Poland will continue consultations with Russia over US plans to deploy missile defense elements in Europe, a senior Polish defense official said after a round of bilateral talks on Thursday.
Warsaw hosted negotiations between groups of Russian and Polish experts led by the two countries’ deputy foreign ministers, Russia’s Sergei Kislyak and Poland’s Witold Waszczykowski. The Polish-Russian talks focused on the US plans to install an anti-missile shield in Poland, and Kislyak sought to make the Polish side “aware of the risks of the planned system,” Polish news agency PAP reported. “It is necessary that all interested parties in the region exchange information and intentions,” “These were very interesting talks held in a favorable atmosphere,” Stanislaw Komorowski, Poland’s deputy defense minister, said, adding that an agreement was reached to continue consultations. He also said that the parties had exchanged opinions and discussed problems that could arise from the deployment or rejection of the missile defense project. Poland is motivated by the desire to know the views of its “neighbors, our partners, not enemies,” the country’s defense official said. However, the parties reiterated the right to make an independent decision. Kislyak echoed the statement saying that Russia, which will be guided by President Vladimir Putin’s initiatives on the issue, “offered quite neighborly positive arguments” during this first dialogue with Polish partners. At a NATO-Russia Council meeting in Brussels in December 2007, Polish Foreign Minister Radoslaw Sikorski invited Russian experts to discuss missile defense deployment in Warsaw.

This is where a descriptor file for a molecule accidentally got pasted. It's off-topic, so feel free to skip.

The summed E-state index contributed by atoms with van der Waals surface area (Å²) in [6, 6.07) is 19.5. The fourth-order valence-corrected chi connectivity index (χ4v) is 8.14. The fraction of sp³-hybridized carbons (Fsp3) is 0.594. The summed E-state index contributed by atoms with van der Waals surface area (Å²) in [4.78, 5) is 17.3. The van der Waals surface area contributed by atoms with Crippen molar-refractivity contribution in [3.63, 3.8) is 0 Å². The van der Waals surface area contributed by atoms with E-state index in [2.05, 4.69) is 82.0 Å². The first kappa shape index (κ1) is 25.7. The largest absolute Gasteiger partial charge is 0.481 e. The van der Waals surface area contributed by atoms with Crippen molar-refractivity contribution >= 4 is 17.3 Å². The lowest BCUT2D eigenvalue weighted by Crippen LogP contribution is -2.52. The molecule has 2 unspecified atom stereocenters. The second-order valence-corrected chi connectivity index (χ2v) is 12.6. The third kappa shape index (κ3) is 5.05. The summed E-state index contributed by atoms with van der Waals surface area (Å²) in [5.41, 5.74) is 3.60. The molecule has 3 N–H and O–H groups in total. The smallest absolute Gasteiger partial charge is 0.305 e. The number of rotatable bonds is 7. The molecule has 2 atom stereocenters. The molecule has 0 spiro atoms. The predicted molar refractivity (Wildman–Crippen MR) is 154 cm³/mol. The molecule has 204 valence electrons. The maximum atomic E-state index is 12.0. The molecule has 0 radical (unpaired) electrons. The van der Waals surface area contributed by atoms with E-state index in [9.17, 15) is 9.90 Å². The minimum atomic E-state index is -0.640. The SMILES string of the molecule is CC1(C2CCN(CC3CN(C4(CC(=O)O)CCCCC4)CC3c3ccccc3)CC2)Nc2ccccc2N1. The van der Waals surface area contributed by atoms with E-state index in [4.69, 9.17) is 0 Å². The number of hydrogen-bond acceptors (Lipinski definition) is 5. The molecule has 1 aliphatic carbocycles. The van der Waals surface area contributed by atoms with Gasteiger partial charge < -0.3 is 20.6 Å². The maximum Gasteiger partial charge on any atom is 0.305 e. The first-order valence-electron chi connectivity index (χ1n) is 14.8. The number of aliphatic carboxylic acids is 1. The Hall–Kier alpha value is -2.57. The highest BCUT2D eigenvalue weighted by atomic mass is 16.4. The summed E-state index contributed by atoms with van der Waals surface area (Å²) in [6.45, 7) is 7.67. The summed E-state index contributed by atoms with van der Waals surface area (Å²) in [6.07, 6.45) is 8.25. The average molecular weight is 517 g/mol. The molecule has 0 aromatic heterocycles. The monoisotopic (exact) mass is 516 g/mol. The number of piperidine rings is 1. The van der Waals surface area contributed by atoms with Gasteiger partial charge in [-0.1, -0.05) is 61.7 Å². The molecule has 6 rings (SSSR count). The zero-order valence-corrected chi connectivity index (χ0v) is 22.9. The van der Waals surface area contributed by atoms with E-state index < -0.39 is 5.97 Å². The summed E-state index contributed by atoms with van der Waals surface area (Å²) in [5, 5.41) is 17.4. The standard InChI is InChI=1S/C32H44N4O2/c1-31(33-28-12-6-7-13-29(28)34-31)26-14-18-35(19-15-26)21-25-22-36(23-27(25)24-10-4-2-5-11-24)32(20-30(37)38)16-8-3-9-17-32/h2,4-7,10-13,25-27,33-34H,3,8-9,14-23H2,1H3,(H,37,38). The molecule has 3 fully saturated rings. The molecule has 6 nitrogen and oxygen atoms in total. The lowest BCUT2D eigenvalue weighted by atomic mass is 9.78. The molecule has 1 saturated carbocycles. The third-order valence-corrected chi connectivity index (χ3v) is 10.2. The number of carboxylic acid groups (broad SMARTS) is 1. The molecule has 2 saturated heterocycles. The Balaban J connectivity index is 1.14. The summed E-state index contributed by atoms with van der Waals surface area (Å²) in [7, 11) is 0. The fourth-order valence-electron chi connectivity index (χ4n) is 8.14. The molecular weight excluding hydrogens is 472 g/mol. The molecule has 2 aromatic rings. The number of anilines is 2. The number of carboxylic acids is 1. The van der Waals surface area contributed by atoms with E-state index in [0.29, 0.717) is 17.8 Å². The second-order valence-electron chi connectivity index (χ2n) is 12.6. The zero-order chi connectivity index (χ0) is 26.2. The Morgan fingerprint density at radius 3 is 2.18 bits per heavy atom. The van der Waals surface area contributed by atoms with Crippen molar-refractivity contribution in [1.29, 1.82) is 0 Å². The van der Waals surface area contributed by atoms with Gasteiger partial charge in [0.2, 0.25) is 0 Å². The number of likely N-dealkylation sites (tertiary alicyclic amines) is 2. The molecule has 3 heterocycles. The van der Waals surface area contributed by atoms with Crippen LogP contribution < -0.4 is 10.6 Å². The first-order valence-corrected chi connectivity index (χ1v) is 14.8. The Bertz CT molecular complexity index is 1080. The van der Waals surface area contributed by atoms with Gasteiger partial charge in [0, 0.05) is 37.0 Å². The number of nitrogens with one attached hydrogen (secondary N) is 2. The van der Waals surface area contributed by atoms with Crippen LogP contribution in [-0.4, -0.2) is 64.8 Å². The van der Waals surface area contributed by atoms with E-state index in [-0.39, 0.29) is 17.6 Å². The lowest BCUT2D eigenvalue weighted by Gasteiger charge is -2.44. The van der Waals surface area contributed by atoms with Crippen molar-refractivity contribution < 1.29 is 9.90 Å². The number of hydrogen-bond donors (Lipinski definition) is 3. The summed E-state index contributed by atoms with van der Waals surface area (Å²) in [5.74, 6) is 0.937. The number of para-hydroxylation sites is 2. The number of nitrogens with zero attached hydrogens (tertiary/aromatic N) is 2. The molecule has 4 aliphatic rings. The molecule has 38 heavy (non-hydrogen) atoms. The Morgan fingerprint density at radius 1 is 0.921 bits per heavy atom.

Earlier on Thursday, Czech Prime Minister Mirek Topolanek held a meeting with his Polish counterpart Donald Tusk in Prague. The Czech official said his government would submit to parliament in April a missile defense bill that includes the placement of a US radar on the country’s territory. Tusk told the press on Wednesday that Poland had not yet received Washington’s guarantees that the deployment would enhance the country’s security. Tusk, who took office in November last year and has a more cautious approach to the US proposal than his predecessor Jaroslaw Kaczynski, said Poland and the Czech Republic would coordinate their activities concerning missile defense negotiations with the US.
Washington wants to place 10 missile interceptors in Poland and a radar in the neighboring Czech Republic, purportedly to counter a missile threat from Iran and other “rogue” states. Moscow fiercely opposes the US plans, saying the European shield would destroy the strategic balance of forces and threaten Russia’s national interests. (people.com.cn, rian.ru)